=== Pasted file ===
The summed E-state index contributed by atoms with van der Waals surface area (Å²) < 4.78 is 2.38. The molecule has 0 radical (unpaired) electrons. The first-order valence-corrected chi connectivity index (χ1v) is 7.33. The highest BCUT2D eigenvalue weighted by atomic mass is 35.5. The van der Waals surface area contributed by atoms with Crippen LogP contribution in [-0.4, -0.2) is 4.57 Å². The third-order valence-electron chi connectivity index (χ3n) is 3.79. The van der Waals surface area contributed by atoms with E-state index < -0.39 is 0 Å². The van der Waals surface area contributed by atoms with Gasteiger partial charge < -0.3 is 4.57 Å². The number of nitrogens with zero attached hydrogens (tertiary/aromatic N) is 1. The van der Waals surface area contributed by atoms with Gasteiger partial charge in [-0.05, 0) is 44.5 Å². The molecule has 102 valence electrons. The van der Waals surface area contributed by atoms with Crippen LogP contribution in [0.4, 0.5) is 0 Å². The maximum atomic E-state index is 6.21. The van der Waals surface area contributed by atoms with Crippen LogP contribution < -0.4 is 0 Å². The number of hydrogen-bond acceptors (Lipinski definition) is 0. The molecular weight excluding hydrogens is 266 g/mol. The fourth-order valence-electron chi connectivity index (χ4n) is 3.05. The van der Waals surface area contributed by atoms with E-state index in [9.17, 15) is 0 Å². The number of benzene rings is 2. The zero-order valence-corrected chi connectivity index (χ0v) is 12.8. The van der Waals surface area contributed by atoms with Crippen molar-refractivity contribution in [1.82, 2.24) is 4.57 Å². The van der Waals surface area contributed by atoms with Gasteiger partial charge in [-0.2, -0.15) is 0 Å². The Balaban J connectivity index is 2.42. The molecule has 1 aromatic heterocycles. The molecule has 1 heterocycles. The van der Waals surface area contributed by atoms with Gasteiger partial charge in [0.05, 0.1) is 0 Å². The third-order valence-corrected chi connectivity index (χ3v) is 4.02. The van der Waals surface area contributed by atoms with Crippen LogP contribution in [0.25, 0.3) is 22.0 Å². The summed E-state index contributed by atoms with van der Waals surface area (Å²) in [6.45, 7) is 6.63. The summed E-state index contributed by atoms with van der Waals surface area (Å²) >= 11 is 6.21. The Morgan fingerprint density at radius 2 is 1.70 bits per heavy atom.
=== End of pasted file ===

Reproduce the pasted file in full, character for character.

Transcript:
The summed E-state index contributed by atoms with van der Waals surface area (Å²) < 4.78 is 2.38. The molecule has 0 radical (unpaired) electrons. The first-order valence-corrected chi connectivity index (χ1v) is 7.33. The highest BCUT2D eigenvalue weighted by atomic mass is 35.5. The van der Waals surface area contributed by atoms with Crippen LogP contribution in [-0.4, -0.2) is 4.57 Å². The third-order valence-electron chi connectivity index (χ3n) is 3.79. The van der Waals surface area contributed by atoms with E-state index < -0.39 is 0 Å². The van der Waals surface area contributed by atoms with Gasteiger partial charge < -0.3 is 4.57 Å². The number of nitrogens with zero attached hydrogens (tertiary/aromatic N) is 1. The van der Waals surface area contributed by atoms with Gasteiger partial charge in [-0.05, 0) is 44.5 Å². The molecule has 102 valence electrons. The van der Waals surface area contributed by atoms with Crippen LogP contribution in [0.4, 0.5) is 0 Å². The maximum atomic E-state index is 6.21. The van der Waals surface area contributed by atoms with Crippen LogP contribution < -0.4 is 0 Å². The number of hydrogen-bond acceptors (Lipinski definition) is 0. The molecular weight excluding hydrogens is 266 g/mol. The fourth-order valence-electron chi connectivity index (χ4n) is 3.05. The van der Waals surface area contributed by atoms with E-state index in [9.17, 15) is 0 Å². The number of benzene rings is 2. The zero-order valence-corrected chi connectivity index (χ0v) is 12.8. The van der Waals surface area contributed by atoms with Crippen molar-refractivity contribution in [1.82, 2.24) is 4.57 Å². The van der Waals surface area contributed by atoms with Gasteiger partial charge in [-0.2, -0.15) is 0 Å². The Balaban J connectivity index is 2.42. The molecule has 1 aromatic heterocycles. The molecule has 1 heterocycles. The van der Waals surface area contributed by atoms with Gasteiger partial charge in [0.05, 0.1) is 0 Å². The third-order valence-corrected chi connectivity index (χ3v) is 4.02. The van der Waals surface area contributed by atoms with Crippen LogP contribution in [0.25, 0.3) is 22.0 Å². The summed E-state index contributed by atoms with van der Waals surface area (Å²) in [6.45, 7) is 6.63. The summed E-state index contributed by atoms with van der Waals surface area (Å²) >= 11 is 6.21. The Morgan fingerprint density at radius 2 is 1.70 bits per heavy atom.